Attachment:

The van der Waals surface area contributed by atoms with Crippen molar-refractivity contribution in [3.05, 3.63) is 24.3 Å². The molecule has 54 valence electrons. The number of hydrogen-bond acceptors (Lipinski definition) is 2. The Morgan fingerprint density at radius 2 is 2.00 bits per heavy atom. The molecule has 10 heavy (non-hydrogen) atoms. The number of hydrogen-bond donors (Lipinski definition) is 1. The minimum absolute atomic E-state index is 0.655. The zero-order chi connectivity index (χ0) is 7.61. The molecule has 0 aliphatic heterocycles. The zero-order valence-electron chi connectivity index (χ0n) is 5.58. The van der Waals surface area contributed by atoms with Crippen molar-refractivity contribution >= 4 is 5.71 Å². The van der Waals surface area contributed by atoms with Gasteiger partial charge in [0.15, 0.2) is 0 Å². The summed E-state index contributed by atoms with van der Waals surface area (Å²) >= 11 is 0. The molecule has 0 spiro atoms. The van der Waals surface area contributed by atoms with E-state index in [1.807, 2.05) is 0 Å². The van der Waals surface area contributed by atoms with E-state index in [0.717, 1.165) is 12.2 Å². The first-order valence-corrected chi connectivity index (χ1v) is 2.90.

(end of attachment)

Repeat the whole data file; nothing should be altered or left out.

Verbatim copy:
The van der Waals surface area contributed by atoms with Crippen molar-refractivity contribution in [3.05, 3.63) is 24.3 Å². The molecule has 54 valence electrons. The number of hydrogen-bond acceptors (Lipinski definition) is 2. The Morgan fingerprint density at radius 2 is 2.00 bits per heavy atom. The molecule has 10 heavy (non-hydrogen) atoms. The number of hydrogen-bond donors (Lipinski definition) is 1. The minimum absolute atomic E-state index is 0.655. The zero-order chi connectivity index (χ0) is 7.61. The molecule has 0 aliphatic heterocycles. The zero-order valence-electron chi connectivity index (χ0n) is 5.58. The van der Waals surface area contributed by atoms with Crippen molar-refractivity contribution >= 4 is 5.71 Å². The van der Waals surface area contributed by atoms with Gasteiger partial charge in [0.15, 0.2) is 0 Å². The summed E-state index contributed by atoms with van der Waals surface area (Å²) >= 11 is 0. The molecule has 0 spiro atoms. The van der Waals surface area contributed by atoms with E-state index in [1.807, 2.05) is 0 Å². The van der Waals surface area contributed by atoms with E-state index in [0.717, 1.165) is 12.2 Å². The first-order valence-corrected chi connectivity index (χ1v) is 2.90.